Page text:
Stephanie Israelson is Valerie. She has two breakaway numbers. In Act I with Andrew Matzger and Sissy Bell called “And…” in which her dancing skills are obvious and in Act II a solo on “”Dance: 10; Looks: 3” in which those skills are more ubiquitous. DJ Petrosino as Al and Rachel Marie Bell as Kristine are hilarious in a number called “Sing.”

In another number entitled “At the Ballet” Kelly Sheehan, Abby Church and Courtney Moran manifested evident skill. Patent progress was also evident in Danny Wilfred’s performance as  Richie.

It should be remembered that every single person on the boards is a dancer. There are no walk-ons, no characters who have only dialog — it is dance and music all the way. Lighting was effected by Cory Pattak who handled the fast-paced action with consummate skill.

There was no set. Even the back wall upstage was seen; after all it was rehearsal and audition time. Laura Shubert on sound design made her  ability to balance, increase/decrease, volume shine through. Your scribe even picked up a brief solo by Josh Endlich played on sizzling high-hats. The beats of all the numbers was so complete that your scribe’s slightly arthritic knee grew tired from his left foot tapping. He actually had to switch to his right.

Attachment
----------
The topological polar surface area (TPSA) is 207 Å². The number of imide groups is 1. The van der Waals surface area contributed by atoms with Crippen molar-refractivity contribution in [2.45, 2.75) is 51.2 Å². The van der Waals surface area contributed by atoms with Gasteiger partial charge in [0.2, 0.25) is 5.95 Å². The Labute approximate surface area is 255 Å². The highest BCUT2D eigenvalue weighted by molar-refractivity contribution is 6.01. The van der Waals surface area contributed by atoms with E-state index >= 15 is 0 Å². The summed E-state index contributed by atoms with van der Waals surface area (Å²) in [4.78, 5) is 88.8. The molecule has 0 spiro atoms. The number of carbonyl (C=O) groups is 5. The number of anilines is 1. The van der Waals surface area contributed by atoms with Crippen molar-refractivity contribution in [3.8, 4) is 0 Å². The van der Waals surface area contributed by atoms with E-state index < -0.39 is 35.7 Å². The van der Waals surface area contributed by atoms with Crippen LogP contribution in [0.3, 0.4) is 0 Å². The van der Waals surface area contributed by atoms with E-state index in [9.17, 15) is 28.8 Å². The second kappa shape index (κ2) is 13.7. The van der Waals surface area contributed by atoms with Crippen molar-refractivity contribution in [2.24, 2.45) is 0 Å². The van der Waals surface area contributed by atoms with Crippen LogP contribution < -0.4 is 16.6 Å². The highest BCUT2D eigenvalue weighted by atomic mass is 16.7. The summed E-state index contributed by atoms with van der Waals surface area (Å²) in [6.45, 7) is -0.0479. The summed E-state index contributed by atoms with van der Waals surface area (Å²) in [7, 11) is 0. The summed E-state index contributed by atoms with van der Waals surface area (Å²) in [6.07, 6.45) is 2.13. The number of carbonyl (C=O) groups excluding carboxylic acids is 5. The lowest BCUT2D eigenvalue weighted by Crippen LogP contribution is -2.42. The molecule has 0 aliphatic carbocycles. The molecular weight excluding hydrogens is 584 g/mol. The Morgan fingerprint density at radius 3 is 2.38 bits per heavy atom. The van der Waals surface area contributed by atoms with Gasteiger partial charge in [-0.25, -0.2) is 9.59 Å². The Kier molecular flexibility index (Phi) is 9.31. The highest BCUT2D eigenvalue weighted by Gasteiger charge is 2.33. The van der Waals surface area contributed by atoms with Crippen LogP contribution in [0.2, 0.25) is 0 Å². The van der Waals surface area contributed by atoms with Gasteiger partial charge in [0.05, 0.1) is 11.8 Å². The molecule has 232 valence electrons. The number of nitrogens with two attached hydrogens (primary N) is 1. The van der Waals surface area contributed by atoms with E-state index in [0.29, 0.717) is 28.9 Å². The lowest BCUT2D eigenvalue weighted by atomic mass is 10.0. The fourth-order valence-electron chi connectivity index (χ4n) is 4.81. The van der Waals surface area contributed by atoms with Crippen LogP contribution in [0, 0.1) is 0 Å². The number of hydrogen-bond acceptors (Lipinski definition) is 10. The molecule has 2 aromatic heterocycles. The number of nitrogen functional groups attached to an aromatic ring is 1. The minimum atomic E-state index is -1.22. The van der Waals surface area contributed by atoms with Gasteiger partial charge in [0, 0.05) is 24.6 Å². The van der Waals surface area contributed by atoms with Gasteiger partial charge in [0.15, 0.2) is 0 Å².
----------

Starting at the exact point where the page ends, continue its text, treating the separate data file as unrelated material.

All in all, the entire performance is sharply and professionally performed, something that the Engeman has consistently presented to theater audiences.

The John W. Engeman Theater, 250 Main St., Northport, will present “A Chorus Line” through May 10. Tickets are $69. For more information, call 261-2900 or visit www.engemean theater.com.

Smithtown Matters: Theater Review – “A Chorus Line”


“A Chorus Line”

Produced by: The John W. Engeman Theater – Northport

Reviewed by: Jeb Ladouceur

“A Chorus Line” opened at New York’s Shubert Theatre in the summer of 1975 and, after logging more than six thousand performances, it became for a time the longest-running musical in Broadway history. The show, directed and choreographed by Michael Bennett, finally closed in the spring of 1990. It had garnered a dozen Tony nominations … winning nine! As if that were not achievement enough, “A Chorus Line” also nabbed the 1976 Pulitzer for Drama, and the Marvin Hamlisch triumph is still The Great White Way’s sixth most durable show ever.

The story (whose all-important book was written by James Kirkwood Jr. and Nicholas Dante) delves into the aspirations, fears, and confessions, of seventeen dancers auditioning for some ‘forthcoming New York musical.’ Since all the action takes place on a bare stage in a Broadway theater, the easiest job for anyone on the production team is that assigned to Set Designer, Jon Collins, an artist who has proven time and again that he can handle anything requested of him.